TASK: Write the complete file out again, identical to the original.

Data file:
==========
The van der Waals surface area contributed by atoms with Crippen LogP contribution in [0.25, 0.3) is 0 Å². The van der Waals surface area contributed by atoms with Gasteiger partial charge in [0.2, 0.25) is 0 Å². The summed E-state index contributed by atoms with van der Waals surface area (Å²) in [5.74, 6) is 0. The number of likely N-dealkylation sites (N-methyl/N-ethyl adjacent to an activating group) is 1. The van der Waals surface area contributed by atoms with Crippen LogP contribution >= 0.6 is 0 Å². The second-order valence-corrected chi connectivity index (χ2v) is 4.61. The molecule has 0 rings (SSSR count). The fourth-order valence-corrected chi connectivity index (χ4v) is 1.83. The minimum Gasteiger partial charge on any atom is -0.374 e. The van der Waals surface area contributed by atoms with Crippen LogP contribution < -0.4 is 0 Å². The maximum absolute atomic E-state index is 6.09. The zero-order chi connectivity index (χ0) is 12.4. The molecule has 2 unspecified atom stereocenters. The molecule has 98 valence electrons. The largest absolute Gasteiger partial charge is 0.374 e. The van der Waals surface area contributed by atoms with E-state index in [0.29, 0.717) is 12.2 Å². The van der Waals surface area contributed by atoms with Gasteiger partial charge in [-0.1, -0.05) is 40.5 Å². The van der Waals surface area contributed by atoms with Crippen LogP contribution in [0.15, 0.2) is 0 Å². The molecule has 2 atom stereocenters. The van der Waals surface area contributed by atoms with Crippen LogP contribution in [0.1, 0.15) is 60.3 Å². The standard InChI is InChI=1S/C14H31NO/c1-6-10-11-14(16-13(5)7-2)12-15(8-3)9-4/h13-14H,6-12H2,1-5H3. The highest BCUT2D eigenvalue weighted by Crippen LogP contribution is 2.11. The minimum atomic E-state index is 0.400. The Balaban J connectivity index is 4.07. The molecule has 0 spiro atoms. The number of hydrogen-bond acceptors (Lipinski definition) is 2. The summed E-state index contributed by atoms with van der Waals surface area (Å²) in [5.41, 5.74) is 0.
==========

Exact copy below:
The van der Waals surface area contributed by atoms with Crippen LogP contribution in [0.25, 0.3) is 0 Å². The van der Waals surface area contributed by atoms with Gasteiger partial charge in [0.2, 0.25) is 0 Å². The summed E-state index contributed by atoms with van der Waals surface area (Å²) in [5.74, 6) is 0. The number of likely N-dealkylation sites (N-methyl/N-ethyl adjacent to an activating group) is 1. The van der Waals surface area contributed by atoms with Crippen LogP contribution >= 0.6 is 0 Å². The second-order valence-corrected chi connectivity index (χ2v) is 4.61. The molecule has 0 rings (SSSR count). The fourth-order valence-corrected chi connectivity index (χ4v) is 1.83. The minimum Gasteiger partial charge on any atom is -0.374 e. The van der Waals surface area contributed by atoms with Crippen LogP contribution < -0.4 is 0 Å². The maximum absolute atomic E-state index is 6.09. The zero-order chi connectivity index (χ0) is 12.4. The molecule has 2 unspecified atom stereocenters. The molecule has 98 valence electrons. The largest absolute Gasteiger partial charge is 0.374 e. The van der Waals surface area contributed by atoms with E-state index in [0.29, 0.717) is 12.2 Å². The van der Waals surface area contributed by atoms with Gasteiger partial charge in [-0.1, -0.05) is 40.5 Å². The van der Waals surface area contributed by atoms with Crippen LogP contribution in [0.15, 0.2) is 0 Å². The molecule has 2 atom stereocenters. The van der Waals surface area contributed by atoms with Crippen LogP contribution in [0.1, 0.15) is 60.3 Å². The standard InChI is InChI=1S/C14H31NO/c1-6-10-11-14(16-13(5)7-2)12-15(8-3)9-4/h13-14H,6-12H2,1-5H3. The highest BCUT2D eigenvalue weighted by Crippen LogP contribution is 2.11. The minimum atomic E-state index is 0.400. The Balaban J connectivity index is 4.07. The molecule has 0 spiro atoms. The number of hydrogen-bond acceptors (Lipinski definition) is 2. The summed E-state index contributed by atoms with van der Waals surface area (Å²) in [5.41, 5.74) is 0.